The Caribbean is home to some of the most beautiful beaches in the world. The sky is a perfect shade of blue, the sand has a pristine white tone, and the water is teeming with life. But in the past months, if you walk closer to the water, you start to notice something amiss.
There, floating on the surface of the supposed clear water, are large mats of brown seaweed. The paradise is now murky, and the smell of decaying organic matter fills the air. This is sargassum, and it’s not just in the last beach you visited, but it’s also present all over the Caribbean region.
The climate crisis has directly led to the warming of the oceans, changes in ocean currents, and the intensification of storms, all of which have contributed to the growth and spread of sargassum in the Caribbean and even some parts of the Pacific coast.
Sargassum is a warm-water species of seaweed that thrives in nutrient-rich, warm waters. As sea temperatures rise due to climate change, sargassum has been spreading in larger quantities and at a faster rate than ever before.
The invasion of sargassum on Caribbean beaches can lead to erosion, loss of habitats, and damage to tourism, fisheries, and other coastal economies. The overgrowth of sargassum can also cause hypoxia, or oxygen depletion, in the water, which can lead to the death of marine life and further harm the ecosystem.
The sargassum crisis is a complex problem that requires a coordinated effort to tackle. Therefore, this month’s Caribbean Community Hangout aims to bring together a diverse range of experts to share knowledge, best practices, and innovative solutions for addressing the sargassum crisis in the Caribbean region.
Through this event, we aim to promote innovative solutions, foster dialogue and collaboration, and inspire action towards a more sustainable and climate-resilient Caribbean. So, whether you are a journalist, scientist, policymaker, entrepreneur, community leader, or concerned citizen, this Community Hangout is for you!
We encourage you to join us and participate in this exciting event!
🗓 Thursday 27th April, 2023
⏰ 19 pm (Suriname time) | 18 pm (Trinidad and Tobago time) | 17 pm (Jamaica time) | 16 pm (Belize time)
👩🏽💻 Join us on Zoom and Facebook LIVE
Meet our sargassum speakers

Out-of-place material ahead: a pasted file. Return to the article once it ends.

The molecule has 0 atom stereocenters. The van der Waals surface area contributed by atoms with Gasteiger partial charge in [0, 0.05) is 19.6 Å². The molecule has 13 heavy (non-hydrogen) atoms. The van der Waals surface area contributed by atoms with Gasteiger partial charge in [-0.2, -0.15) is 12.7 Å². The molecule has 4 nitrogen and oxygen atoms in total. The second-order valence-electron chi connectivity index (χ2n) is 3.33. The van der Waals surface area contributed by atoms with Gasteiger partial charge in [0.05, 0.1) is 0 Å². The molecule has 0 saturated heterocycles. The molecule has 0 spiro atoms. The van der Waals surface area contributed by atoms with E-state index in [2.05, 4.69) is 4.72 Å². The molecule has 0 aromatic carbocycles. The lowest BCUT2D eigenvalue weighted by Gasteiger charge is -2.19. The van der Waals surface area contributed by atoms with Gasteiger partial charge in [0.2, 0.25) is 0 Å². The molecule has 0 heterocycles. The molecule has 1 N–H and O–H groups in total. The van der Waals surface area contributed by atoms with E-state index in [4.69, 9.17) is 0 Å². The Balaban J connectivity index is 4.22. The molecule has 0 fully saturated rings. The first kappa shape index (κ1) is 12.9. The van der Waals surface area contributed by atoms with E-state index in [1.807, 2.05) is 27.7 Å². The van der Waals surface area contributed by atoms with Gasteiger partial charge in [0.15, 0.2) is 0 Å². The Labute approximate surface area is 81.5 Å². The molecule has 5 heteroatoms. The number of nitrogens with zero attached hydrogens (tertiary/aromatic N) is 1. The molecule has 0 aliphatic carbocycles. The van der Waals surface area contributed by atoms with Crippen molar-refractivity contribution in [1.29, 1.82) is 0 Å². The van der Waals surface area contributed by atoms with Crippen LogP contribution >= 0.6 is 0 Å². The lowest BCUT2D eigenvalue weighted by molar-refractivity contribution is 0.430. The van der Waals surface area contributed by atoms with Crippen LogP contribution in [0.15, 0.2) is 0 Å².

Christopher Corbin, Jamaica
Christopher Corbin is the Coordinator of the United Nations Environment Programme (UNEP), Cartagena Convention Secretariat based in Kingston, Jamaica. He assumed these duties as of September 1st 2022. Chris has been with UNEP since September 2004 at the Secretariat in the capacity of Programme Manager for it’s Assessment and Management of Environmental Pollution (AMEP) Sub-Programme.
Since 2015, he has also managed the Secretariat’s Communication, Education, Training and Awareness (CETA) sub-programme. Chris facilitated the development of and co-authored the region’s first Regional Marine Litter Action Plan and Regional Marine Litter Strategy as well as the first State of Convention Area Report on Marine Pollution. Mr Corbin, a Saint Lucian national born in Barbados, has over 30 years of national and regional programme and project management experience and has been involved in several intergovernmental processes and discussions for improving oceans governance and water resources management in the Wider Caribbean Region.
Franziska Elmer, Mexico
Scientific Project Manager at Seafields /Research Fellow at The School for Field Studies/ Host and Executive Producer of The Sargassum Podcast / Island Innovation Ambassador
Franziska is a highly motivated person with a passion for science, conservation and sustainable development. She has been working in a variety of research, conservation and teaching positions that focused on coral reefs, seagrass beds and mangrove forests and the more she learns about them the more they fascinate her. She wants to use her knowledge and skills to highlight these ecosystems for their ecological value and as solutions for the climate crisis.
Alexander Bruzual, Trinidad and Tobago
Alexander Bruzual is a veteran journalist with 14 years of work history in journalism & media operations. He has proven strong communication skills, with a specialty in print and digital mediums. With a background in International Relations and Criminology, Alexander has pursued a career in the intersection of social and security issues locally and internationally
Alexander has repeatedly generated exclusive crime stories for Trinidad and Tobago’s One Caribbean Media – including Trinidad Express and TV6 – on national security issues with their local & international impacts.
As a subject matter expert, Alexander has also been a panel member for discussions on criminality and regional relations in various fora. Alexander also has a passion for arts; creative writing; studies on the impacts of climate change in the Caribbean region; refugee migration/forced displacement; and looks forward to making new connections and the knowledge that this training will bring.
GET TO KNOW CLIMATE TRACKER
Climate Tracker (CT) is a non-profit organisation that aims to support, train and encourage more and better climate journalism around the world. We believe in the power of journalism, but we know that many young journalists don’t have the training, resources, or support to tell the stories they want to tell. We know that this challenge is even greater in those countries most affected by the climate crisis. Learn more.